The Mechanisms of Governance
This book brings together in one place the work of one of our most respected economic theorists, on a field in which he has played a large part in originating: the New Institutional Economics. Transaction cost economics, which studies the governance of contractual relations, is the branch of the New Institutional Economics with which Oliver Williamson is especially associated. Transaction cost economics takes issue with one of the fundamental building blocks in microeconomics: the theory of the firm. Whereas orthodox economics describes the firm in technological terms, as a production function, transaction cost economics describes the firm in organizational terms, as a governance structure. Alternative feasible forms of organization--firms, markets, hybrids, bureaus--are examined comparatively. The analytical action resides in the details of transactions and the mechanisms of governance. Transaction cost economics has had a pervasive influence on current economic thought about how and why institutions function as they do, and it has become a practical framework for research in organizations by representatives of a variety of disciplines. Through a transaction cost analysis, The Mechanisms of Governance shows how and why simple contracts give way to complex contracts and internal organization as the hazards of contracting build up. That complicates the study of economic organization, but a richer and more relevant theory of organization is the result. Many testable implications and lessons for public policy accrue to this framework. Applications of both kinds are numerous and growing. Written by one of the leading economic theorists of our time, The Mechanisms of Governance is sure to be an important work for years to come. It will be of interest to scholars and students of economics, organization, management, and law.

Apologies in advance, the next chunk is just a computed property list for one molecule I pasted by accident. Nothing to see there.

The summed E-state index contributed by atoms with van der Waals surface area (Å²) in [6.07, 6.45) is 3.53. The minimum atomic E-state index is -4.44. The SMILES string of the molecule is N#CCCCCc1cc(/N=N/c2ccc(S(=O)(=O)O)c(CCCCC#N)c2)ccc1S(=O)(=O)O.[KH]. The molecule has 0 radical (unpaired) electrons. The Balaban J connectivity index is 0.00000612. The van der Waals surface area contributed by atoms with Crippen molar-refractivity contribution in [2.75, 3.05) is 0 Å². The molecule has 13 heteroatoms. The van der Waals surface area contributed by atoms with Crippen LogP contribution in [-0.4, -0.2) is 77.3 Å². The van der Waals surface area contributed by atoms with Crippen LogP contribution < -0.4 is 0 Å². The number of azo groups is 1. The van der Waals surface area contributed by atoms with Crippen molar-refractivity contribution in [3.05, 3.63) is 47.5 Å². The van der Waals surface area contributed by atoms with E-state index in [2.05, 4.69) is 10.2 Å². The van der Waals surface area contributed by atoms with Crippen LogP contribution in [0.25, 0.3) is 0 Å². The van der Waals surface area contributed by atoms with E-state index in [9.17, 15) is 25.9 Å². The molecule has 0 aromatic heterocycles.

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adaptation added alternative analysis antitrust applies approach argue argument assessment asset specificity assumes attributes become behavior benefits better bounded calculativeness capital central changes Chapter commitments comparative competition concerned condition contract corporate court credible deal debt decision dependency described developed discretion discussed economic organization economists effects efficiency equity especially examined example exchange failure finance firm forms governance governance structures hazards Herbert Simon hierarchy important incentive individual industry institutional integration interest internal investment issues kind less limits managers matter mechanisms mode observed operating opportunism ordering original parties political possibility practices problem question rationality realized reasoning reference relation reputation requires respects response result rules Simon social strategic structures supply theory tion trading transaction cost economics trust unit Williamson